The Perils of Chinese Shadow Banking

Published on Author Matthew Kaminer

While China’s banking system has changed drastically over the past 20 years, one fact has remained: Chinese banks remain under the control of the government.

Some of China’s largest state-controlled commercial banks are the Bank of China, the China Construction Bank, the Industrial and Commercial Bank of China and the Agricultural Bank of China. But one recent issue facing the Chinese banking industry pertains to shadow banking, which refers to financial intermediaries that create credit across the global financial system but are not subject to normal regulations. Shadow banks function similarly to traditional banks, except that they can evade the regulatory constraints that state-owned banks are subjected to; however, they are not privy to some of the benefits that traditional banks receive, including publicly guaranteed deposit insurance or lender of last resort facilities from central banks.

For private businesses and entrepreneurs, shadow banks provide a simpler and expedited avenue to loans. However, for the layperson looking to invest, engaging with a shadow bank often means little to no knowledge of the investment vehicle being used. Wealth management products are sold by banks to Chinese investors “with the promise of interest rates much higher than what banks offer for deposits.” However, while traditional Chinese banks sell some or few wealth management vehicles, shadow banks tend to rely on them. Additionally, shadow banking activities are practically off the books, allowing the lenders to evade regulation.

Chen Wenhui, the vice chairman of the China Insurance Regulatory Commission, said that shadow banks offer large returns at proportionally low prices, which attracts laypeople despite not knowing how their money will be invested.

Another form of shadow lending in China is entrusted loans, which are loans from one company to another. These transactions are often conducted through a third-party bank to evade Chinese regulations on companies lending directly to each other. While leaders in this space believe that the risks associated with entrusted loans are manageable, regulatory agencies are skeptical of the methods shadow banks use to raise the money they lend.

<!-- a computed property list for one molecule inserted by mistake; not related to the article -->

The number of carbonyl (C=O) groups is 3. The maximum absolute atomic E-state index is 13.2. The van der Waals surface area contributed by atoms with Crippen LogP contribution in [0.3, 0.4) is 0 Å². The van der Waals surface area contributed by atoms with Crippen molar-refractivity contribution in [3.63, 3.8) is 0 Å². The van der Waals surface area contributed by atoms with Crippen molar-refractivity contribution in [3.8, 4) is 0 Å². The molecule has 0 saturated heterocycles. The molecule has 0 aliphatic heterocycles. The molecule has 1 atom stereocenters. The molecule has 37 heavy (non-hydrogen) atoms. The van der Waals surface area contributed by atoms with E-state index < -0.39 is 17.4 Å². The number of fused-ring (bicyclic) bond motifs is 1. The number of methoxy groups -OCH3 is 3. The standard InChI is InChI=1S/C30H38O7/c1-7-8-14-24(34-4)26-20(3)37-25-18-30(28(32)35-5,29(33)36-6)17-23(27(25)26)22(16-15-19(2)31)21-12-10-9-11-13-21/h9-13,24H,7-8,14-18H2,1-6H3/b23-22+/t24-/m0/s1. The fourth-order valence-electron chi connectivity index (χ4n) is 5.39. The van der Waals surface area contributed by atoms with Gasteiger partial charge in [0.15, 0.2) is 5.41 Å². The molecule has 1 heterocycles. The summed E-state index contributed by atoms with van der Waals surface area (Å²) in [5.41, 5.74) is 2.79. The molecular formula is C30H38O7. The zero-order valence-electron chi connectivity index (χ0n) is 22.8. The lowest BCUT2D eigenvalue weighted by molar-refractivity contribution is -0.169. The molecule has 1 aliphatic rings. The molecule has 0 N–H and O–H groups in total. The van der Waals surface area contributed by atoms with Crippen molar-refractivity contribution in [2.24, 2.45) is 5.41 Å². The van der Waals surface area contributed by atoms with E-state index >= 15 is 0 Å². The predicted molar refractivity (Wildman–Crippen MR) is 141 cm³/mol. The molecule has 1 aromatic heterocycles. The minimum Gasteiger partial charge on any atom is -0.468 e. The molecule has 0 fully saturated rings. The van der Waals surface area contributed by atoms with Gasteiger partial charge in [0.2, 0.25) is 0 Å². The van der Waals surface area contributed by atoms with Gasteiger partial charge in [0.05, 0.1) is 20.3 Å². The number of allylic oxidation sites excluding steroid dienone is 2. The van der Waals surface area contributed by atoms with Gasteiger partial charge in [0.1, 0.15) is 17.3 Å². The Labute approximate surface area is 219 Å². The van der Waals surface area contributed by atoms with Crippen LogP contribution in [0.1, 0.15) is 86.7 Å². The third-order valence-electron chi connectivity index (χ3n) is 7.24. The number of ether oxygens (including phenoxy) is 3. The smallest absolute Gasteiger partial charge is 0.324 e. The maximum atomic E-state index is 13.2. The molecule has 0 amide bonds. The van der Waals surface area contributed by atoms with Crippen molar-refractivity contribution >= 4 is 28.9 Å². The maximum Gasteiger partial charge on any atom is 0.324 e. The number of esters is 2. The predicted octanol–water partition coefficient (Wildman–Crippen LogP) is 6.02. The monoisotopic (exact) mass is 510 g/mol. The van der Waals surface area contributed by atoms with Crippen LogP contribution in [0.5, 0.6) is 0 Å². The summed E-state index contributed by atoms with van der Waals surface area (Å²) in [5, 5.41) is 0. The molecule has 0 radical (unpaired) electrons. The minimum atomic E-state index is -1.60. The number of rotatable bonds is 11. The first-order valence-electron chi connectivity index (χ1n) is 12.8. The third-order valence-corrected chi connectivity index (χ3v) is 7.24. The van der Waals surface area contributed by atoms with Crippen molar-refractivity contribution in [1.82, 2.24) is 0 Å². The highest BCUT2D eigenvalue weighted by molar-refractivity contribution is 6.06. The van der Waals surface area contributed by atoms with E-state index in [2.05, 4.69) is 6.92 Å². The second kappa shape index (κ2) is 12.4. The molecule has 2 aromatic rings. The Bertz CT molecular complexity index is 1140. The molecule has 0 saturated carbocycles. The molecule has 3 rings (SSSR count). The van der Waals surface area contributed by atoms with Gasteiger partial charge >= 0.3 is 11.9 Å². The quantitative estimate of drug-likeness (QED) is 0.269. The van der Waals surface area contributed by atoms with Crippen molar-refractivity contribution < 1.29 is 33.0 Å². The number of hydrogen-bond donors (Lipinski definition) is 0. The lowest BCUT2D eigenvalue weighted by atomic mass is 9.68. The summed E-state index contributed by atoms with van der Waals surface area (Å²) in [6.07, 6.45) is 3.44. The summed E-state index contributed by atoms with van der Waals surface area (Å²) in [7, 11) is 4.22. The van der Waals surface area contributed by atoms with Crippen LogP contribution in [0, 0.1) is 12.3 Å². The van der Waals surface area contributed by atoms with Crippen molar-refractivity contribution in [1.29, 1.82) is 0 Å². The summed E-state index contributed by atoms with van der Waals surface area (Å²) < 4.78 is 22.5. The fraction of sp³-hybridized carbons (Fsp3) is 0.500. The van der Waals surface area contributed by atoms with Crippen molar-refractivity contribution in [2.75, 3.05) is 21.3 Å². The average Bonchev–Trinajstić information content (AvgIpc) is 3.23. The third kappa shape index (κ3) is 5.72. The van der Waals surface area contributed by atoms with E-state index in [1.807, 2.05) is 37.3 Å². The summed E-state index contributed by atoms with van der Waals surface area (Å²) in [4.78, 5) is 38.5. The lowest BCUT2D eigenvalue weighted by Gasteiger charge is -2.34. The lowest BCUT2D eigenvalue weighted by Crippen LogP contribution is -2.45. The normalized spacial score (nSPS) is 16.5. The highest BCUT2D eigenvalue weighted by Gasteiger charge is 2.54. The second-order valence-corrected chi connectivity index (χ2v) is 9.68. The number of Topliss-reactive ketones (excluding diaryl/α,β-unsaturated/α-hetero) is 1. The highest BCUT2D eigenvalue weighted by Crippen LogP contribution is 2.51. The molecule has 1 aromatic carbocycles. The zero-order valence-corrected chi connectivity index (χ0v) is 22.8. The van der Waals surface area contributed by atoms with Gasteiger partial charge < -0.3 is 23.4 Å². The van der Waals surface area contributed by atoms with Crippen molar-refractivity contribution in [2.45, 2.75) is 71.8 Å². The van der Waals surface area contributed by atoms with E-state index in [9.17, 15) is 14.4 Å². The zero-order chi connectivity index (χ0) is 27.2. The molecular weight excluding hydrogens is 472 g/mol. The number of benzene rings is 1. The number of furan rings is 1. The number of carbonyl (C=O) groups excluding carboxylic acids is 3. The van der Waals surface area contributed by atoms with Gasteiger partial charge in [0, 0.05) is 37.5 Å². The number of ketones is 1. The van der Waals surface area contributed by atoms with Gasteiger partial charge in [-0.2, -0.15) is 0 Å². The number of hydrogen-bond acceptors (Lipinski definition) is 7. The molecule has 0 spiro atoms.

Yi Huiman, the chairman of the Industrial and Commercial Bank of China, has taken stark opposition to shadow banking, stating, “If we do not deal correctly with shadow banking, the risks could be huge.” Additionally, Yi noted that shadow banks have given way to “higher leverage, too many derivatives and too many products with no transparency.”



9 Responses to The Perils of Chinese Shadow Banking

  1. So what exactly is the legality of the shadow banking system? I’m confused as to whether these behind the scenes financial institutions actually have a public presence or not. If it is technically legal what is stopping the Chinese central bankers from erecting restrictions to block their actions?

  2. I’m also a bit confused of the legality of the Shadow Banking system. I remember Leland Miller touching on the subject during his conversation with us, and what I gathered from his explanation was that Shadow Banks were essentially organizations or corporations, that were not necessarily “banks” in the traditional sense of the word and could even be companies such as Coca-Cola, but would set up novel financial vehicles and unregulated (due to the non-banking nature of the involved parties) lines of credit. In briefly reading though the Wikipedia on Shadow Banks, however, I become confused because the authors refer to financial institutions such as hedge funds, money market funds and other non-bank financial institutions as making up the Shadow Banking system. To my knowledge I thought trade regulators, such as the SEC, surveyed these markets and dealings to ensure responsible and legal financial exchanges. Do Chinese financial regulatory entities have a different set of guidelines, and definition of the Shadow Markets?